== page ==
In fact, the only people I hear complaining about the current situation are professionals who graduated from the former old-boys system or educators. And this last group, I could almost take as whining about their situation since most of us wouldn’t have jobs in the older elite system.

Taiwan has historically suffered from problems of market liberalization. This survey that appeared in the journal Developing Economies highlights the problem. But in a sense, everyone probably already knows about this. We all know that Taiwan has far too many cable stations, but the situation is still better than martial law. We all know that the liberalization of financial regulations lead to the credit card problem. But the situation is still better than the ridiculous and dangerous ‘traditional’ lending schemes that emerged under martial law.

Education is the same. While the elite system established under KMT military rule created order, it satisfied no one. Ever before it was legal, public interest groups were demanding more freedom over curriculum and educational choice. The DPP has had their very own growing pains under democracy, but the expansion of the university system has been a great thing for large numbers of students. It has brought hope and opportunity to students whose parents never had such chances. It needs work, but of course it does.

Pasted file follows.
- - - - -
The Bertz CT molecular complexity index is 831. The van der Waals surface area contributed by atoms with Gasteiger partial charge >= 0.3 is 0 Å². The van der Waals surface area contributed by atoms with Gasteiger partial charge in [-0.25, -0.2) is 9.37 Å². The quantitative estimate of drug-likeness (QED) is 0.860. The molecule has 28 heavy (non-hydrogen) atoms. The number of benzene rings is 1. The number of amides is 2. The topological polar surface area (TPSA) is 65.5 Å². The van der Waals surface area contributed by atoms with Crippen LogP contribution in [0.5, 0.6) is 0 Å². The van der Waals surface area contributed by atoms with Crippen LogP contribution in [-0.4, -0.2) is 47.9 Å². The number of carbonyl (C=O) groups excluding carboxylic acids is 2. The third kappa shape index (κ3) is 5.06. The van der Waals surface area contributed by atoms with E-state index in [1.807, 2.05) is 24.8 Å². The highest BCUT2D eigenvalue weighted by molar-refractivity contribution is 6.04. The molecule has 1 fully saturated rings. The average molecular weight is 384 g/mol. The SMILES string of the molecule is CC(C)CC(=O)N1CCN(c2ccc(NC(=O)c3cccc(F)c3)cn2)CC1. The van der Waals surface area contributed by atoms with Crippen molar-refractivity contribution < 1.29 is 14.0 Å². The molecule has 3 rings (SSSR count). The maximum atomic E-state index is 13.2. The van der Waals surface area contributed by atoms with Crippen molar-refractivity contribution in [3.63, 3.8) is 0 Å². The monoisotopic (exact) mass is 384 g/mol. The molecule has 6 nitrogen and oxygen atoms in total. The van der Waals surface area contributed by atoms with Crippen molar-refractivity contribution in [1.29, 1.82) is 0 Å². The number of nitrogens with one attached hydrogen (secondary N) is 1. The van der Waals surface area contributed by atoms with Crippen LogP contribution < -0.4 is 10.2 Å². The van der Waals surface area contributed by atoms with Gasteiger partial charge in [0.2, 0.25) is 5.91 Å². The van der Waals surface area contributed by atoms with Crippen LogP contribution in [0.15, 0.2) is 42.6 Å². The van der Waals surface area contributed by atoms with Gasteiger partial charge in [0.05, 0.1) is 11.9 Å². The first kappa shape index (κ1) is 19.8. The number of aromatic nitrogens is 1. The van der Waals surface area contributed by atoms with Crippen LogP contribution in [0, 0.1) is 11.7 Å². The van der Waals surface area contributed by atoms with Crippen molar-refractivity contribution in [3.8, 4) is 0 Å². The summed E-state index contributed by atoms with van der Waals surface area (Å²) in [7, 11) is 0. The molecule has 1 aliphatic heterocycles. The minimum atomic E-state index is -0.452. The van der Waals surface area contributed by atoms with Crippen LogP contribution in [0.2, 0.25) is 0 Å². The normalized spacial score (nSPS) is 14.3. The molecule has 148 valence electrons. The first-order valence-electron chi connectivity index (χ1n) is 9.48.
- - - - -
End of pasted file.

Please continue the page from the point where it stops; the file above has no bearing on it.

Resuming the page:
But it is one of the things the DPP got right about education.

My position on this is quite different. The liberalization of education and it emphasis on university education has brought opportunity to Taiwanese who were left out during the elite education of the past. Ironically, it is the educators I know who talk about their preference for elite education and people from the business community who seem to prefer the more liberalized system. One of the most talked about aspects of education under the DPP was their radical increase in the number of universities in Taiwan. At the same time, we witnessed a dramatic decrease in the number of junior colleges funneling most postsecondary students into universities. This policy has received severe criticism, particularly from educators. Even educators who otherwise support the DPP believe the expansion of universities has damaged the quality of education.